Anyway, it's all out on the bench, so I can clean, measure, modify, reassemble, etc. I think to get the other clutches out you'd need to drift out the spider gear pin, and I'm not going to do that. No need, anyway.

What's next? Not sure. But you'll hear about it here.

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Thu Jul 07, 2016 1:32 pm
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A couple comments about saving old bearings (most likely for other projects):

  • Even if one's damaged, the core works great for driving replacement bearings. Matched sizing and surface contact.
  • With differentials, especially when you're replacing bearings and races using identical parts, you can grind out some of the bearing inner ring to easily prep for shim use and initial backlash checks.

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Thu Jul 07, 2016 3:44 pm
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Re point 1, yes, I have a collection of old gears and bearings and similar chunks for similar reasons :-)

Re point 2, I don't understand. Care to explain the last half of it?

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Thu Jul 07, 2016 10:57 pm
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Building up a differential's pretty easy for the most part, but the biggest pain is testing for proper backlash. You usually have to pre-assemble the differential with both pinion bearings installed and often the front bearing (on the driveshaft end) has to be pressed on (and later, off) as you set the shims between the pinion gear end and rear bearing (most central to the differential). If you ever rebuild a differential with the same gear ratio, using the stock shim is likely safe enough and might not involve any further effort, but the process of fitting, checking, disassembling, etc. is a pain when using a press-fit front bearing that can be damaged without OEM bearing-handling tools. So a trick is to grind out the inside of the bearing so it can be slipped over the pinion by hand. Of course, if you change your gear ratio, the bearings and races change, so this wouldn't work with stock parts.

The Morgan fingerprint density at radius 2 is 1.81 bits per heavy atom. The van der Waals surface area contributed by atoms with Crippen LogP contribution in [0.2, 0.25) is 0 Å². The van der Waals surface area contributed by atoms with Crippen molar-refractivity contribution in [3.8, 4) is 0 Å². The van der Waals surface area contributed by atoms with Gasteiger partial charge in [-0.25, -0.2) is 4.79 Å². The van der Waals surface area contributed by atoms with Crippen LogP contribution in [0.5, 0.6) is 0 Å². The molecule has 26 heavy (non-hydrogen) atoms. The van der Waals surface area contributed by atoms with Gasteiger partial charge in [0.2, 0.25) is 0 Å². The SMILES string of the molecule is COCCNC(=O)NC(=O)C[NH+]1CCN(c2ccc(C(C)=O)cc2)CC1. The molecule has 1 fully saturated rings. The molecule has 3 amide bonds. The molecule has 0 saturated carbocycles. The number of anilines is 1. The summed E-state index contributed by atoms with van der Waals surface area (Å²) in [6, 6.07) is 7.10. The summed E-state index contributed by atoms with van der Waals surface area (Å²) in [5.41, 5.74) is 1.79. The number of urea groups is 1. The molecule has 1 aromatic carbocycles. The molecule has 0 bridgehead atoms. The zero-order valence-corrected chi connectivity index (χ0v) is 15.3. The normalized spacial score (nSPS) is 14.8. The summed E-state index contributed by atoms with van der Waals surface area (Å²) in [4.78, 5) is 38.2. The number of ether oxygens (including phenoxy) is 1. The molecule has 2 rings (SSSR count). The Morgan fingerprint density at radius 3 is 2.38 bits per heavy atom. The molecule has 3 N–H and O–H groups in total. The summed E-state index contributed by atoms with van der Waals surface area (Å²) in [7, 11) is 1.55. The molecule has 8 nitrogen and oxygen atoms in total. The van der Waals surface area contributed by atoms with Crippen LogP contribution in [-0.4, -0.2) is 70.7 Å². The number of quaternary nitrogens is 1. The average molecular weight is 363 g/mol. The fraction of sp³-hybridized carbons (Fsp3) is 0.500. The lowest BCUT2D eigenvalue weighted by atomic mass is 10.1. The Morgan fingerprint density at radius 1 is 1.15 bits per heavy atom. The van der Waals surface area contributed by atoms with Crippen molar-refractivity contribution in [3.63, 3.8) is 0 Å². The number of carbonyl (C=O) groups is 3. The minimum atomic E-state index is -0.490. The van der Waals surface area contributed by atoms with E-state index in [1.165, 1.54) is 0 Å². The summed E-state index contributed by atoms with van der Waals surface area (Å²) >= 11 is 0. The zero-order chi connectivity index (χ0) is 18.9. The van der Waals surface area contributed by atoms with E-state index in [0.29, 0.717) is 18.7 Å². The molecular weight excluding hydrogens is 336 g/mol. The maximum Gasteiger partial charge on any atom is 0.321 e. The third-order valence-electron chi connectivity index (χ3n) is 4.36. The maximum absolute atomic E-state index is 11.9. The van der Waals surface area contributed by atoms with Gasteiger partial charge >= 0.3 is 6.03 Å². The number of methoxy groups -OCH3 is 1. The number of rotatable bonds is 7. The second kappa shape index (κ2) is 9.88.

In my Toyota's case, that front bearing was a total pain in the bum in that it was time consuming and potentially could have been damaged via press fitting and removing. It's one thing to have a decently stacked set shims and ballpark backlash setting, it's another to get it exact and that can take quite a few false tries and spotty readings (as you have to read both sides of the ring gear for drive and coast). I could have saved a lot of effort by simply buying another front bearing to match my new gear ratio, ground out the center for test fit, checked backlash, then assembled the entire unit for a final check and installation. I learned the hard way and found others took this shortcut.

This NAPA article covers it as well: http://knowhow.napaonline.com/how-to-re ... ferential/

Specifically:

Quote:
The main pinion bearing (as well as the carrier bearings) have to be pressed off, we took them to the local NAPA machine shop for that. You don’t want to toss the old pinion bearing, you need it for the set up. Using a fine carbide burr, grind out the inside of the bearing until is slips onto the new pinion shaft easily. This is so you can check the fitment of the gears without destroying bearings.

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Fri Jul 08, 2016 2:38 pm
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I got locked out of editing the above while adding the following:

Edit: I don't know how easily you can find the goop for checking backlash there in NZ, but I had a hell of a time here in the States. Some people simply use white lithium grease with food coloring, but I found two solutions after a lot of searching:

  • NAPA has a tube of Prussian Blue marking compound (BK 80038) that's decent and cheap, but splotchy.
  • Any GM/Holden parts dealer can get you yellow GM marking compound (1052351), which works better, but runs around $15.

I ended up using each and occasionally got a sickly green mess (from mild stain) that worked even better.

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Fri Jul 08, 2016 2:48 pm
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I see what you mean, but that's not relevant to the Volvo diff style at all, as far as I can tell. :-) I won't be touching the pinion gear whatsoever. Only changing centres and adjusting side to side position, if anything.

Appreciate the advice, regardless! Especially the GM marking compound which I should be able to score cheaply/easily through a relly.

Re backlash, dial gauge is another way. I'm miles away from that, though, anyway.

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Fri Jul 08, 2016 3:21 pm